Property owners who wish to defer capital gains taxes on the sale of property may be able to do so by entering into a Section 1031 Exchange agreement instead of completing a traditional sale under the rules of the Internal Revenue Service. In an effort to ensure that 1031 Exchanges comply with the complex, and ever changing, rules, as well as to safeguard funds and ownership documents during an exchange, participants in a 1031 Exchange are required to use a Qualified Intermediary, or QI, to complete the transaction. The role of the QI is one of a facilitator, meaning that the QI takes possession of titles and funds and distributes them to the appropriate parties at the appropriate time. Because a QI acts in a fiduciary role, many individual states have passed legislation in addition to that found under the federal rules that further dictates the duties and responsibilities of a QI. Oregon is one of those states; however, in Oregon a Qualified Intermediary is referred to as an Exchange Facilitator, or EF.
Oregon House Bill 3484
In Oregon, HB 3484 addresses the role of an EF in a 1031 Exchange. Under HB 3484, an EF is required to either maintain a fidelity bond in an amount of $1 million, deposit with a financial institution funds or irrevocable letters of credit valued at $1 million, or be listed on a named insured on a fidelity bond in an amount not less than $1 million. A fidelity bond is not required if funds are held in a qualified escrow account (QEA). In addition, an EF must maintain an errors and omissions policy of not less than $250,000 at all times or deposit funds or irrevocable letters of credit in a financial account in an amount of not less than $250,000. The EF is not required to licensed or registered.
Along with maintaining the appropriate level of funds, bonds, use of a QEA or insurance policies, an EF in Oregon must also only make investments with client funds that “meet a prudent investor standard and that satisfy the investment goals of liquidity and preservation of principal.” Although there may be other situations that qualify for a violation of the prudent investor standard, HB 3484 specifically states that the prudent investor standard is violated if the EF knowingly co-mingles funds with the QI’s operating account or if the EF loans or otherwise transfers funds to someone who is affiliated with, or related to, the EF with the exeption of the Exchange Accommodator Titleholder used in reverse or deferred improvement exchange. Furthermore, exchange funds are not subject to attachment or execution against any claim made against the EF and the EF may not keep monies in a financial account in a client’s name unless the client has entrusted the funds to the EF.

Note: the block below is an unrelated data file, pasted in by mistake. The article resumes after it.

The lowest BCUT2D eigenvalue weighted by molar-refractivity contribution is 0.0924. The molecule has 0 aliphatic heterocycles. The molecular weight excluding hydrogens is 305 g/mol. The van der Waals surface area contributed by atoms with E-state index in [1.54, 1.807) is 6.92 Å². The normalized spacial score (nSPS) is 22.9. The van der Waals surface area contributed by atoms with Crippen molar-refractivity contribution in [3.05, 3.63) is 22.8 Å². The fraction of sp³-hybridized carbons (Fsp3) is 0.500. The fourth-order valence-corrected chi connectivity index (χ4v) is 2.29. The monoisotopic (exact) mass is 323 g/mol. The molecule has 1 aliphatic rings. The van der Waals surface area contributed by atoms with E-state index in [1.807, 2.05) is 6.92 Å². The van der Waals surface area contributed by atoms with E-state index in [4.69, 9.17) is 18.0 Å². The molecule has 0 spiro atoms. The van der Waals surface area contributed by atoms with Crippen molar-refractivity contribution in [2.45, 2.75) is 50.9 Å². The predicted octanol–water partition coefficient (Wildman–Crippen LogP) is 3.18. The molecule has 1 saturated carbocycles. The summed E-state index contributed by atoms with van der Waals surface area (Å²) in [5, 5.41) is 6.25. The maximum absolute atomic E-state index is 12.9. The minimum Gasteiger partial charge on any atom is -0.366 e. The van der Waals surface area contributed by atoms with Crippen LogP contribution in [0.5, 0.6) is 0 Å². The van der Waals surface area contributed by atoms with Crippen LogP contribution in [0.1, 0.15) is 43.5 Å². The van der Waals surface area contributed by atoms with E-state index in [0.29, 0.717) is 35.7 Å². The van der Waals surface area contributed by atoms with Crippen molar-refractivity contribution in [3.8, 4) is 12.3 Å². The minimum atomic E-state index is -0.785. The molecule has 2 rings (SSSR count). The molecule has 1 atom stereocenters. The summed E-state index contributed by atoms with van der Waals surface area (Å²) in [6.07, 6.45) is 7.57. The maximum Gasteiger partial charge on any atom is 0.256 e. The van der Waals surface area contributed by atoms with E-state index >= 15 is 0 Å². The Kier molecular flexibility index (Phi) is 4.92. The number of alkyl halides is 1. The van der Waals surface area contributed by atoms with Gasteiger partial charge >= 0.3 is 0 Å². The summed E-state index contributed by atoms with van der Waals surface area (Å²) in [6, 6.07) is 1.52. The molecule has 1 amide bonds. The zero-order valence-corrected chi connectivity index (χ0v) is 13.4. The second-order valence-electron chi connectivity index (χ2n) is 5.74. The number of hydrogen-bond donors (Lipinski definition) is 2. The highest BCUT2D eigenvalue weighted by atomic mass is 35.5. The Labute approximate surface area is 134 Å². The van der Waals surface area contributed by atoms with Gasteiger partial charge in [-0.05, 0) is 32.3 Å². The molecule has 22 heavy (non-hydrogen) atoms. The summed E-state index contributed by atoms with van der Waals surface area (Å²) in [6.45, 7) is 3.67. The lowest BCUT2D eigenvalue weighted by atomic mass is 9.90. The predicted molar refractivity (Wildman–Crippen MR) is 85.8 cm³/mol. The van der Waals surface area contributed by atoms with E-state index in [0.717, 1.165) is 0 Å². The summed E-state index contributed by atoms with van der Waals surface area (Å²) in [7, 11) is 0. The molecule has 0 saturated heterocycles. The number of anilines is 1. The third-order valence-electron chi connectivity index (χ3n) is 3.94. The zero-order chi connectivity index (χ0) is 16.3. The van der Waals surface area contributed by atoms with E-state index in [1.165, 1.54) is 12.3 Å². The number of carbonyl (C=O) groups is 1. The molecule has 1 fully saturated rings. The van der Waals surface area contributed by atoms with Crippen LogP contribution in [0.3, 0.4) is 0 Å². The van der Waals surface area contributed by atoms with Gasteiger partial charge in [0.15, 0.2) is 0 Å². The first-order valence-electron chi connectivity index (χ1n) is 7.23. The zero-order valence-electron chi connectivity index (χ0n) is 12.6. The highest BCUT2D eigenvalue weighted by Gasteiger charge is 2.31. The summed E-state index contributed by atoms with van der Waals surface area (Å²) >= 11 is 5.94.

Along with the duties and responsibilities of an EF in Oregon, there are a number of things that an EF is prohibited from doing, including:
- Making a false statement or misrepresentation intended to mislead a client
- Fail to account for monies or property within a reasonable amount of time
- Engage in conduct that constitutes fraud or dishonesty or commit a crime involving fraud, misrepresentation, deceit, embezzlement, misappropriation of funds, robbery or theft
- Fail to fulfill his or her contractual duty
When an EF fails to fulfill his or her duties, or violates any of the provisions of HB 3484, an injured client has right of action on the bonds or deposits required to be held by the EF. Any legal action against an EF must be brought in the appropriate Oregon Circuit Court.
A "clawback" tax is imposed on the gain of the Oregon relinquished property when an out of state replacement property is sold. For those taxpayers selling Oregon realty and replacing with out of state property, Oregon requires taxpayers to file an annual report with the Oregon Department of Revenue per Oregon Revenue Statute Sections 316.738 and 317.327.
Be sure to ask four key questions when vetting potential EFs. Learn four key questions by downloading this set of 1031 related questions.